had not been sent — he concluded from this that they 
proposed, by charging him with this work, to make 
him au courant with the afifair in order to incite him 
to warn Esterhazy." 

General Roget also does not hesitate to say, "I have 
been able to secure the certainty that the letter of 
October 26th, 1897, signed "Esperance" .... is 
that of du Paty." 

Be that as it may, Esterhazy was warned; he 
hastened to Paris, and incredible scenes took place. 

Esterhazy said before the Criminal Chamber: — 

"In October, 1897, I was in the countrj% when I received 
on October i8th (I was told to say that it was the 20th) a 
letter; this letter was signed 'Esperance.' 

"On receipt of this letter, whose handwriting I did not 
know, I was very much surprised and started for Paris. 

"I went to the Rue de Douai I would have it understood 
that, until then, I had concealed, in the strictest manner, my 
relations with Mme. Pays, and I thought that only a very few 
persons at the Ministry of War, and under conditions that I 
will explain later, could know of them. 

"I had telegraphed to Mme. Pays, who was in Normandy. 
to return. 

"The morning after my arrival I was very much occupied 
with this letter, and in the evening, on returning about the 
dinner hour, I learned from the concierge (animated at that 
time by different sentiments from those she has since mani-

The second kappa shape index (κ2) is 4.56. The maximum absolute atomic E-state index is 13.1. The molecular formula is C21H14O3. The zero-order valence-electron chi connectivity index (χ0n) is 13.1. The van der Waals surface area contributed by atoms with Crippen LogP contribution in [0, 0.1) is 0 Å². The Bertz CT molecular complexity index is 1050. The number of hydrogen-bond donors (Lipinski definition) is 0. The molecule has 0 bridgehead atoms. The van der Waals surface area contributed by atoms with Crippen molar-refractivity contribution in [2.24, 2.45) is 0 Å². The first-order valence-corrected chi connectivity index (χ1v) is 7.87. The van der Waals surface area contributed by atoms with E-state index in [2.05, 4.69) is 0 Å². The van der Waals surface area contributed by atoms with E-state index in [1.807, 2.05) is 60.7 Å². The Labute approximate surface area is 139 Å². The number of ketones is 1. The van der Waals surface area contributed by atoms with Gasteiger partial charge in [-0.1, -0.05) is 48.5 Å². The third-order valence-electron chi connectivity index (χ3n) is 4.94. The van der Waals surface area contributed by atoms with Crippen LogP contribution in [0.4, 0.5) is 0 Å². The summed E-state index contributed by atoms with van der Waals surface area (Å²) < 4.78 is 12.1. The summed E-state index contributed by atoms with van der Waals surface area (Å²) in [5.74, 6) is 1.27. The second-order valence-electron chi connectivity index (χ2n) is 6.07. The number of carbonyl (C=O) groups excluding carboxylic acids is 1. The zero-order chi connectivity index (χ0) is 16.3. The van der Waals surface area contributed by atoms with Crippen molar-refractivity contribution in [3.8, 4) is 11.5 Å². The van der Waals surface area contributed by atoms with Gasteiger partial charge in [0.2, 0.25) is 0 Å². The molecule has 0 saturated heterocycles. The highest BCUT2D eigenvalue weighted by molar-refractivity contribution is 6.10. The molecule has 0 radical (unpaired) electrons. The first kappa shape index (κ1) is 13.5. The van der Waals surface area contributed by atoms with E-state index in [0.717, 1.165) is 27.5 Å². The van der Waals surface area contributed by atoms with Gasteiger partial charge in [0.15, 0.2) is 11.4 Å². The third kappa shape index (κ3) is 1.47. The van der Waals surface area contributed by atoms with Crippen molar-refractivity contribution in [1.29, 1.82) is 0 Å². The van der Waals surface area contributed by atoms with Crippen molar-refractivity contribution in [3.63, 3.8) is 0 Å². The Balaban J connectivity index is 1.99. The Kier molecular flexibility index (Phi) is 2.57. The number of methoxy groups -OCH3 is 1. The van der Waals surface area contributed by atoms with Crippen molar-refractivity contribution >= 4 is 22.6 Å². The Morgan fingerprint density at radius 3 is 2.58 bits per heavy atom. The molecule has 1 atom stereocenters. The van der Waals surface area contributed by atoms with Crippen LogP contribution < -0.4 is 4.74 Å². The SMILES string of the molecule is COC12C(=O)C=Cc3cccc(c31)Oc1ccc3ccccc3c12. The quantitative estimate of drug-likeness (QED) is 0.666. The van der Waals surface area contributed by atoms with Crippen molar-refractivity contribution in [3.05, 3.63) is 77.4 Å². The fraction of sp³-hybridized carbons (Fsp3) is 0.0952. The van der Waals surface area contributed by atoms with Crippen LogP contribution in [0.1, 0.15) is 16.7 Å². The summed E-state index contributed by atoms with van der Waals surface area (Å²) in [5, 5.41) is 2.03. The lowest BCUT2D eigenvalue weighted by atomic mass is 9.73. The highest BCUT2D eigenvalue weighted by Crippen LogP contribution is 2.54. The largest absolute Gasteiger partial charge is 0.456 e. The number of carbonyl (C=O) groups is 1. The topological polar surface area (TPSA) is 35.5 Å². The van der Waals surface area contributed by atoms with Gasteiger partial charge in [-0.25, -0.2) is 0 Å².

fested), that a gentleman had been to inquire for me. I was 
very much surprised; no one, in fact, knew of this address. 

"The concierge told me that she had declared to this gen- 
tleman that I was unknown; he replied that he knew perfectly 
well that I was in the house; that, furthermore, he had come 
in my interest, and that it was absolutely necessary for him to 
see me; he had told her that he would return in the evening. 

"1 went to my home, 27, Rue de la Bienfaisance, where I 
could not get in, having left the keys in the country. 

'"I asked the concierge if any one had been to inquire for 
me. I thought that any one who wanted to see me would 
first go to my only known residence. 

"The concierge said she had seen no one. 

"I returned then to the Rue de Douai, and waited all the 

"No one came. 

"The next morning at an early hour (half-past seven) the 
concierge came up and told me that the gentleman who came 
the night before was waiting in the street, near the Square 

"I went down, and I found some one with blue spectacles, 
and whose whole bearing, in spite of his efforts, stamped him 
as a soldier. 

"This gentleman came to me and said: 

" 'Commandant, I am charged with a very grave commun- 
ication in your urgent interest.' 

"The manner of this man, the certainty I had that no one 
outside of the Ministry could know that I might be at the Rue 
de Douai, caused me to at once suppose that I was in the 
presence of a messenger from the Ministry of War.